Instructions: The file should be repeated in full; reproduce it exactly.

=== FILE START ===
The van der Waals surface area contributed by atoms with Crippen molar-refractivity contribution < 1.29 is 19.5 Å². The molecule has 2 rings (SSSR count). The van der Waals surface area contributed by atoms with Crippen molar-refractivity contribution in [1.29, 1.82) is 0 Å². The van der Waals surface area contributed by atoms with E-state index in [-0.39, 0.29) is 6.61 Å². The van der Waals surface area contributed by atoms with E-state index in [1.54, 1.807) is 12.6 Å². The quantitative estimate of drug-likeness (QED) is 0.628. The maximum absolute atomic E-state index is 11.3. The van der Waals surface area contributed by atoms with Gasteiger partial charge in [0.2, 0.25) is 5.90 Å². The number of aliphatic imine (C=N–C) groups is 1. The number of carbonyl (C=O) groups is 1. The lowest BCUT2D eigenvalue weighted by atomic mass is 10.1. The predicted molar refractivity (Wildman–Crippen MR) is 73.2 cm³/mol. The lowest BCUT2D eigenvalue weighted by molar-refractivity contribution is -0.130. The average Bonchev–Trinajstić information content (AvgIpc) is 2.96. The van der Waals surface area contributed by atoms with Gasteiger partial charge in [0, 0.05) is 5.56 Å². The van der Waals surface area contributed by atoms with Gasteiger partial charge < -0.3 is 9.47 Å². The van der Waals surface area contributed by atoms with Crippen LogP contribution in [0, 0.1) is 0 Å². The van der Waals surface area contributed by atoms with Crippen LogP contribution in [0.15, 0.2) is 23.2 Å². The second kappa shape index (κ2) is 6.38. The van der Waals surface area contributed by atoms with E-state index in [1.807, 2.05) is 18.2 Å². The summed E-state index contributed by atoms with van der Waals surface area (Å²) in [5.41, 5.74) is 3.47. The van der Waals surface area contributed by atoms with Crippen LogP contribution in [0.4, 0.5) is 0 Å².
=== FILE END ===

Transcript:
The van der Waals surface area contributed by atoms with Crippen molar-refractivity contribution < 1.29 is 19.5 Å². The molecule has 2 rings (SSSR count). The van der Waals surface area contributed by atoms with Crippen molar-refractivity contribution in [1.29, 1.82) is 0 Å². The van der Waals surface area contributed by atoms with E-state index in [-0.39, 0.29) is 6.61 Å². The van der Waals surface area contributed by atoms with E-state index in [1.54, 1.807) is 12.6 Å². The quantitative estimate of drug-likeness (QED) is 0.628. The maximum absolute atomic E-state index is 11.3. The van der Waals surface area contributed by atoms with Gasteiger partial charge in [0.2, 0.25) is 5.90 Å². The number of aliphatic imine (C=N–C) groups is 1. The number of carbonyl (C=O) groups is 1. The lowest BCUT2D eigenvalue weighted by atomic mass is 10.1. The predicted molar refractivity (Wildman–Crippen MR) is 73.2 cm³/mol. The lowest BCUT2D eigenvalue weighted by molar-refractivity contribution is -0.130. The average Bonchev–Trinajstić information content (AvgIpc) is 2.96. The van der Waals surface area contributed by atoms with Gasteiger partial charge in [0, 0.05) is 5.56 Å². The van der Waals surface area contributed by atoms with Gasteiger partial charge < -0.3 is 9.47 Å². The van der Waals surface area contributed by atoms with Crippen LogP contribution in [0, 0.1) is 0 Å². The van der Waals surface area contributed by atoms with Crippen LogP contribution in [0.15, 0.2) is 23.2 Å². The second kappa shape index (κ2) is 6.38. The van der Waals surface area contributed by atoms with E-state index in [1.807, 2.05) is 18.2 Å². The summed E-state index contributed by atoms with van der Waals surface area (Å²) in [5.41, 5.74) is 3.47. The van der Waals surface area contributed by atoms with Crippen LogP contribution in [0.4, 0.5) is 0 Å².